My earliest memory of being in the Town Hall was a Grand Bazaar held one evening, arranged by the Congregational Church. I remember all the lights being on and many stalls all round the Hall, all decorated gaily, and filled with many hand-made fancy goods, etc. The many small things were displayed pinned all along the fronts of the stalls, and down the wood sides, and every stall had a coloured crepe paper roof on it. The whole place was thronged with many people, and was very hot, I remember.
I was with my mother, and imagine my dismay when a lady came up to us, and mother took off my coat and hat, and the lady gave me a wooden tray held by a wide bad round my neck. The tray was filled with small bars of chocolate unwrapped, and I was encouraged to “go along, dear, and ask the seated ladies to buy some chocolate from you”. I remember being quite terrified at being asked to do something like that as I was an extremely shy child, but I was given a little push, and had to go along the row of ladies, but was far too shy to speak to them. I remember them buying chocolate from me and putting some money on the tray, and moving on miserably from one to the other. I must have been perhaps four or five years old at the time. I don’t remember any more about that.
Another memory is an afternoon one of a concert and dancing display for parents of girls of the Basingstoke High School. We all wore pretty frocks. I must have been about seven or eight years old, and we had been taught a pan pipes dance to music. We all had to make a little curled paper pipe at home, and I remember going to Webber’s at the top of Church Street to buy various baby ribbon in all pale colours which had to be cut into short lengths about six inches long, fastened together and fixed to the paper pipe. When the music began, we all danced from the corridor into the hall through the double doorway. I danced too near a lady sitting almost in the doorway with a baby on her lap, and that wretched baby snatched at my pipe and took it from me. Imagine my feelings when I had to continue dancing in formation with my hands up to my mouth but with no pipe.
When I was about ten or eleven years old I started going to Dr Barnado’s Children’s Party near Christmas time, but held in the afternoon. It was really arranged for all the children who used to collect or have collecting boxes for Dr Barnado’s, but I was invited to go with a little friend of mine who had a collecting box. Sometimes we wore party frocks, and other times we wore fancy dress, a great excitement as there was a parade and judging, as we all walked slowly round the Hall, nervously passing the several judges, and wondering if we would get a prize. All fancy dresses were made by our mothers. One I remember was a Pierrot, black and white and orange diamond pattern; another was a Dutch girl with red and white check dress and a muslin wired Dutch bonnet, and another a Persian princess (This one survived and has now been sent to the Red House Museum).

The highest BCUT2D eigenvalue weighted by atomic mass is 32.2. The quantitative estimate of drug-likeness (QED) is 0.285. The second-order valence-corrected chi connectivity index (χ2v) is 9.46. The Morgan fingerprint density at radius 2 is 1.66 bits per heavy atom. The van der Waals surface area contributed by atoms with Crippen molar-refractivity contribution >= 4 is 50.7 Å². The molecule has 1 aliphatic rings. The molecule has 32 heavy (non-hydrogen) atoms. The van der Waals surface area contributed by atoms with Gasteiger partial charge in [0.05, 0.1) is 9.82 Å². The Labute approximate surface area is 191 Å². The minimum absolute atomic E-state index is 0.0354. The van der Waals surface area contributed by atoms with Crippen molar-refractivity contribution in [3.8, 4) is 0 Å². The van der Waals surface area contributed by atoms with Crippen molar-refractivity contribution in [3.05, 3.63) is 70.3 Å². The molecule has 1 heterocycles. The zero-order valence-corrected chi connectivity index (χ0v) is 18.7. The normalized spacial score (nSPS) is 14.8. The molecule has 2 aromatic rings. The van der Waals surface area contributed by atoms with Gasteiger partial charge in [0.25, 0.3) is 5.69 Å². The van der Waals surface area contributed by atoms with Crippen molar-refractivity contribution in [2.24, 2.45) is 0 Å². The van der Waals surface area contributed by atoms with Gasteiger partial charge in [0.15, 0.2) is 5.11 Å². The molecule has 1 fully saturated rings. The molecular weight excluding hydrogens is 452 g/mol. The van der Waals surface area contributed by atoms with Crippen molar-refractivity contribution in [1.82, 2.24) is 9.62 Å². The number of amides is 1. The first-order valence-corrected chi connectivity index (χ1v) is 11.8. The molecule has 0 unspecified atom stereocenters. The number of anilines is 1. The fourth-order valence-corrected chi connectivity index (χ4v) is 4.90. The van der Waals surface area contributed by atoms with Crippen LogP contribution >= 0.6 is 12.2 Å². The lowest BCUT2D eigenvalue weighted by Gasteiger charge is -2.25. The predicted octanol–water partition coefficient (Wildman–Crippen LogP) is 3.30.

In my late teens I was allowed to go to dances in the Town Hall, and it was delightful to dance to music played by a small orchestra. Many of those popular songs are still heard on some of the radio programmes of old melodies, etc. When one needed to rest one’s feet for a while, one could sit on the window ledge and look out on the Market Place which was always filled with people coming and going, as in those days every shop was kept by the people who lived upstairs, and consequently there were always lights in the upstairs windows, and the town was always “alive”. Most lights in the windows were out before midnight, and it was exciting to go home in the dark or by moonlight, as the street lights also went out at midnight. Sometimes we went up the stairs to the little balcony to just watch the dancers down below, and up there you were almost on a level with the wonderful chandeliers. Sometimes their glittering lights were put out and we had a “spot dance”, when we circled to the music with only one spotlight moving to and fro. When the music stopped suddenly you were lucky to be the ones in the “spot”. My memory fails me, but I think we were given a small prize.
An orchestra was formed by Dr Leslie Housden and consisted entirely of local musicians. I was asked at one stage if I would learn the “timps”, but I felt I was not adequate, although I did take a few lessons on the flute, but was a dismal failure, as I also was on the violin. The piano was my “forte”, and later on the organ.
A memory I have of one of the orchestral concerts was an occasion when a very lively piece was being played. The muscular lady on the “timps” which were precariously sited on the left hand side of the small stage, banged so hard on one drum that she knocked it right off the stage, and it bounced and rumbled its way right through the door into the ante-room – such a noise and consternation.
When very young it was an interest to see the Town Hall Caretaker up on the top of the Clock Tower pulling the cords and raising the Union Flag for one of the special days, e.g. the King’s birthday, etc. I always thought the man was brave, for the circular balcony only reached up to about his waistline, and I felt if it was me up there I should certainly feel giddy and fall over.
I also remember one occasion when the flag was flying, we had a severe gale in the night, and in the morning the poor old flag was torn and tattered, and consequently a new one had to be purchased later.
It was also an event when we were taken down to the Town Hall to witness the Mayor and Corporation in their splendid robes, standing on the balcony over the main doorway to make some special announcement.
On sunny mornings there were always old men sitting on the stone slabs below the main ground floor windows, chatting and “watching the world go by”. One of Diana Stanley’s pastel sketches shows this by-gone scene.